Angola Pressures Zimbabwe on Arms – New York Times

Thank God, this seems to be confirmed. It’s so weird reading about these details in blog comments before the mainstream news picks it up. Although it can backfire – an air transport company was getting tons of activist mail, and they got pretty irritated about it and tracked down at least one activist blog to complain. Basiccally, they were saying “call your people off, we’re not transporting the arms” OWTTE

Angola Pressures Zimbabwe on Arms – New York Times

Nelson Chamisa, a spokesman for the opposition, welcomed the news that Angola had refused the Zimbabwe shipment, saying, “Mugabe is finally being routed by his own set.”

The announcement about the ship, which was posted Saturday on Angola’s official news Web site, was displayed in a way sure to enrage Mr. Mugabe. The article was placed immediately beside a photograph of Angola’s president, José Eduardo dos Santos, warmly shaking hands with Jendayi E. Frazer, America’s top diplomat for Africa.

On Thursday, Ms. Frazer declared that Mr. Tsvangirai had beaten Mr. Mugabe, perhaps by an outright majority. Her statement was denounced by Zimbabwe’s Justice Minister as proof of “the Western axis” behind what he called illegal efforts to topple Mr. Mugabe, according to Zimbabwe’s state-owned newspaper.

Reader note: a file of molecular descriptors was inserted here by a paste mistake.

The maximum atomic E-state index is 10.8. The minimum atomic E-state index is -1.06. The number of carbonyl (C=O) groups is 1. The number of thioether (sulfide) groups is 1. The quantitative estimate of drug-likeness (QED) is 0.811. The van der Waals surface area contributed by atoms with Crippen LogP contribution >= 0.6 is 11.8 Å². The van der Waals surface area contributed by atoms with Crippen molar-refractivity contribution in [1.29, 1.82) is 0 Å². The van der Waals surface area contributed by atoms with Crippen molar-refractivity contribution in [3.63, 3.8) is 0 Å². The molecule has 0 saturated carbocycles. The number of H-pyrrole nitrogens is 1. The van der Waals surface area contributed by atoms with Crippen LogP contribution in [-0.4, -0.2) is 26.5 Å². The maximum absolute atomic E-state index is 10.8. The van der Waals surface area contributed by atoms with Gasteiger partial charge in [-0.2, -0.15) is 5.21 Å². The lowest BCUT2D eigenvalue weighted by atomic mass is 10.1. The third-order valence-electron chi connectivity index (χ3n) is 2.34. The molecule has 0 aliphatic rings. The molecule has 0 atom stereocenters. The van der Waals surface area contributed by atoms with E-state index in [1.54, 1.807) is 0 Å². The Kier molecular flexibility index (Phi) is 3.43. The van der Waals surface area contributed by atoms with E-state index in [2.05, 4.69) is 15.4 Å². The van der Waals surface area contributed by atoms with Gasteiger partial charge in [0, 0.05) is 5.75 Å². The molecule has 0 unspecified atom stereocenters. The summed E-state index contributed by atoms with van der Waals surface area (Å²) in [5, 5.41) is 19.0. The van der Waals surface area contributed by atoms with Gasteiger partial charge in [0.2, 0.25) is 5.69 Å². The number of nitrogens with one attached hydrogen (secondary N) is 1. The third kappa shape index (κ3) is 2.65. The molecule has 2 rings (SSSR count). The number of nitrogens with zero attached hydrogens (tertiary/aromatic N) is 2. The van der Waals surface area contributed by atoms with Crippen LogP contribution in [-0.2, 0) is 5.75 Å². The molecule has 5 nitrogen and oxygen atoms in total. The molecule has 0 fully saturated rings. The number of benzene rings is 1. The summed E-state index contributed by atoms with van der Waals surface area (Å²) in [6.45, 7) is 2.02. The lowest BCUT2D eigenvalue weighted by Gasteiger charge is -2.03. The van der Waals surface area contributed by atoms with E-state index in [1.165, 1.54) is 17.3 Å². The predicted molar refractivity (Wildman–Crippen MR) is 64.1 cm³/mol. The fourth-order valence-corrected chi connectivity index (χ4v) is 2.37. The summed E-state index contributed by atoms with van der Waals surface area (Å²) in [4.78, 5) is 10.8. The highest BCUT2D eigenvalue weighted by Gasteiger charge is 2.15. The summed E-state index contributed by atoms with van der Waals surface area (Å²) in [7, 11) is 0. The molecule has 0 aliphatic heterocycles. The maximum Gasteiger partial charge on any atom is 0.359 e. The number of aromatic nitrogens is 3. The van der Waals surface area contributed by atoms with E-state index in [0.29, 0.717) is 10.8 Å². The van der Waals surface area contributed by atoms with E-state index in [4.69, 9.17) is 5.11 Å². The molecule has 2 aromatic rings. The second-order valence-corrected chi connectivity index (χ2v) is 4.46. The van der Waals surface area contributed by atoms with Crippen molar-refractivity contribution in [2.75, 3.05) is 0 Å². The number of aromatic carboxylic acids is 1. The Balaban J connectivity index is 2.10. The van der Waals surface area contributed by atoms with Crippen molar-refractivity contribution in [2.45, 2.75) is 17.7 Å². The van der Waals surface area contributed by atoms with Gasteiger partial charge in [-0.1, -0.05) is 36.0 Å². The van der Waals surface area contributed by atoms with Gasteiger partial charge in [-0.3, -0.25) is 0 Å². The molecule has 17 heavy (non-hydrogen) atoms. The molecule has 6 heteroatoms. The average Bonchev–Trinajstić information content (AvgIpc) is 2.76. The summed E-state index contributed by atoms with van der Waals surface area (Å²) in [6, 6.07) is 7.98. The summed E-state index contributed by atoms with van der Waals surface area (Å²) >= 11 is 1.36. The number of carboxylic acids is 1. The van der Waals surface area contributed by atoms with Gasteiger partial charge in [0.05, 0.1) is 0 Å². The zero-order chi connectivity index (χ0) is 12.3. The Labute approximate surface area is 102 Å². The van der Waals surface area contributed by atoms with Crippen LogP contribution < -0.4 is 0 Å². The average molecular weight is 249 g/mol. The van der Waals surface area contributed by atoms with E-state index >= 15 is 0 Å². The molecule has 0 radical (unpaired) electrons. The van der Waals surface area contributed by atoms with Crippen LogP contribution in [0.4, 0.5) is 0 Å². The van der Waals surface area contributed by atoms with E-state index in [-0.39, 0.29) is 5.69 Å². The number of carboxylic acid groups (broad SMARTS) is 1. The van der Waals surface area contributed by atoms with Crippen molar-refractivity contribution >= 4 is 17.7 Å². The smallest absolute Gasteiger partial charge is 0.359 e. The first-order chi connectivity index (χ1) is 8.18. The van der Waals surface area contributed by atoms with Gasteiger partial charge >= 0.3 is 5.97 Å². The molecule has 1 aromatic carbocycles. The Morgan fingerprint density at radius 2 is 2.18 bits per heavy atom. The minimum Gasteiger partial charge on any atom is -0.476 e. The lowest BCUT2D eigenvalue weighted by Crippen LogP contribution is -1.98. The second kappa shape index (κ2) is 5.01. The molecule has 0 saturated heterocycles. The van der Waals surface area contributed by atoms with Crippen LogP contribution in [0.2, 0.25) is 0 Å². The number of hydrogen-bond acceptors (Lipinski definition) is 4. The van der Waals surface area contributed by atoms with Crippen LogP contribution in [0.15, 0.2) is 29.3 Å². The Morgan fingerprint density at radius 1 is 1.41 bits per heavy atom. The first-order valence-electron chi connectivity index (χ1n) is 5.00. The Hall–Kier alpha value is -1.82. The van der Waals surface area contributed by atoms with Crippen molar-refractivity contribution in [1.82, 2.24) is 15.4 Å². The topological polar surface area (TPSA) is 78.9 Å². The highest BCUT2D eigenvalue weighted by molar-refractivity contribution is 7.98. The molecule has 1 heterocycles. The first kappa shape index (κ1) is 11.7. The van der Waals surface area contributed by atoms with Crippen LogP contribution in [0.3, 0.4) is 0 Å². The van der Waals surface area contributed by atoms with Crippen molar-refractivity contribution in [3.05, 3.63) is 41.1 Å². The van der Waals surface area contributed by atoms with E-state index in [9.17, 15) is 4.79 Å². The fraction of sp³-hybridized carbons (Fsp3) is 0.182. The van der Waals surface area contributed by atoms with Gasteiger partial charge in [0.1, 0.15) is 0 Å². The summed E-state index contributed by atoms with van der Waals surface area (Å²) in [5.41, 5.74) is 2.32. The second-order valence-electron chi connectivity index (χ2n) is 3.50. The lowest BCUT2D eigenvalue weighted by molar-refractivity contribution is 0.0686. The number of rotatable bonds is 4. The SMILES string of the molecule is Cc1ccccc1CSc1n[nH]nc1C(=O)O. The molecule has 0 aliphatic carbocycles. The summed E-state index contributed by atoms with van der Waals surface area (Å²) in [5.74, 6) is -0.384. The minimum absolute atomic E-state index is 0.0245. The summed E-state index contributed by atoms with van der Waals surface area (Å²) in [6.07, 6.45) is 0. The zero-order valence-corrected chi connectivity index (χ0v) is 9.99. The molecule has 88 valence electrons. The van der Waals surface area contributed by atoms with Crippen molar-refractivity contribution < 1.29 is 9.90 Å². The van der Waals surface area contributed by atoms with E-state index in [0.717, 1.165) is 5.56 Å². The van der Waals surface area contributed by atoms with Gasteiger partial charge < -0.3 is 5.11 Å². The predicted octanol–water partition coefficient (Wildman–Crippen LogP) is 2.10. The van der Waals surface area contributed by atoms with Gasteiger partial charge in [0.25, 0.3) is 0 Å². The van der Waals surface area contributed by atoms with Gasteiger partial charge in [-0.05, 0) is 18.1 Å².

Zimbabwe: Images Of Protest


BBC NEWS | Africa | Civil society’s triumph on Zimbabwe
Image: South African church groups protest the Chinese arms ship An Yue Jiang at Durban harbor last week.


UN Move on Robert Mugabe as police round up MDC
Image: activists arrested from in front of the Chinese embassy in South Africa. One of these activists is a young man who still had his cell phone with him. The pastoral sponsor of the youth organization is the Rev. Mufaro Stig Hove, who runs a plethora of Zim blog sites. The activists may already have been deported by now. The sign says “China — Mugabe Lost The Election.”

Sokwanele Street Pamphlet

Image: Street pamphlet/newspaper ad produced by Zimbabwe Democracy Now, whose site is filled with activist tools, images, and political cartoons.

Image: This is from South Africa’s premier cartoonist, Zapiro.

Image: “We Have Done It”